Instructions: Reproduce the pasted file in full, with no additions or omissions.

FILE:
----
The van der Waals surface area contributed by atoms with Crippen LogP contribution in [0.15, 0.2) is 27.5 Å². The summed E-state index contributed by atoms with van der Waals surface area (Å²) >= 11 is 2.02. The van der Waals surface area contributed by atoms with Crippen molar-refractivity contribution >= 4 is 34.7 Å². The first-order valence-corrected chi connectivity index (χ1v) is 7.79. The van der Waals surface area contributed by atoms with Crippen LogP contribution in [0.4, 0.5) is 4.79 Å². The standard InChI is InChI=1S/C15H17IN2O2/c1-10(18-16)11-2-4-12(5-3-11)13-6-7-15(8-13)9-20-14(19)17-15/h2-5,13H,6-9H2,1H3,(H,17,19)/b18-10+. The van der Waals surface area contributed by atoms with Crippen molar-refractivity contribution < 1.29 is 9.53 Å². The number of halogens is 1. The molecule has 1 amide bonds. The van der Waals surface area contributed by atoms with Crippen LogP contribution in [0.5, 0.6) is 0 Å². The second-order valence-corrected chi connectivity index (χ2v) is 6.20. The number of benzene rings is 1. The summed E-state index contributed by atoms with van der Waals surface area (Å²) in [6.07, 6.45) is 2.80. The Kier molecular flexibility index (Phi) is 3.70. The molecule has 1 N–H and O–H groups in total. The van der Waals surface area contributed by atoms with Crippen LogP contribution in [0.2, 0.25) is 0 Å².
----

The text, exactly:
The van der Waals surface area contributed by atoms with Crippen LogP contribution in [0.15, 0.2) is 27.5 Å². The summed E-state index contributed by atoms with van der Waals surface area (Å²) >= 11 is 2.02. The van der Waals surface area contributed by atoms with Crippen molar-refractivity contribution >= 4 is 34.7 Å². The first-order valence-corrected chi connectivity index (χ1v) is 7.79. The van der Waals surface area contributed by atoms with Crippen LogP contribution in [0.4, 0.5) is 4.79 Å². The standard InChI is InChI=1S/C15H17IN2O2/c1-10(18-16)11-2-4-12(5-3-11)13-6-7-15(8-13)9-20-14(19)17-15/h2-5,13H,6-9H2,1H3,(H,17,19)/b18-10+. The van der Waals surface area contributed by atoms with Crippen molar-refractivity contribution < 1.29 is 9.53 Å². The number of halogens is 1. The molecule has 1 amide bonds. The van der Waals surface area contributed by atoms with Crippen LogP contribution in [0.5, 0.6) is 0 Å². The second-order valence-corrected chi connectivity index (χ2v) is 6.20. The number of benzene rings is 1. The summed E-state index contributed by atoms with van der Waals surface area (Å²) in [6.07, 6.45) is 2.80. The Kier molecular flexibility index (Phi) is 3.70. The molecule has 1 N–H and O–H groups in total. The van der Waals surface area contributed by atoms with Crippen LogP contribution in [0.2, 0.25) is 0 Å².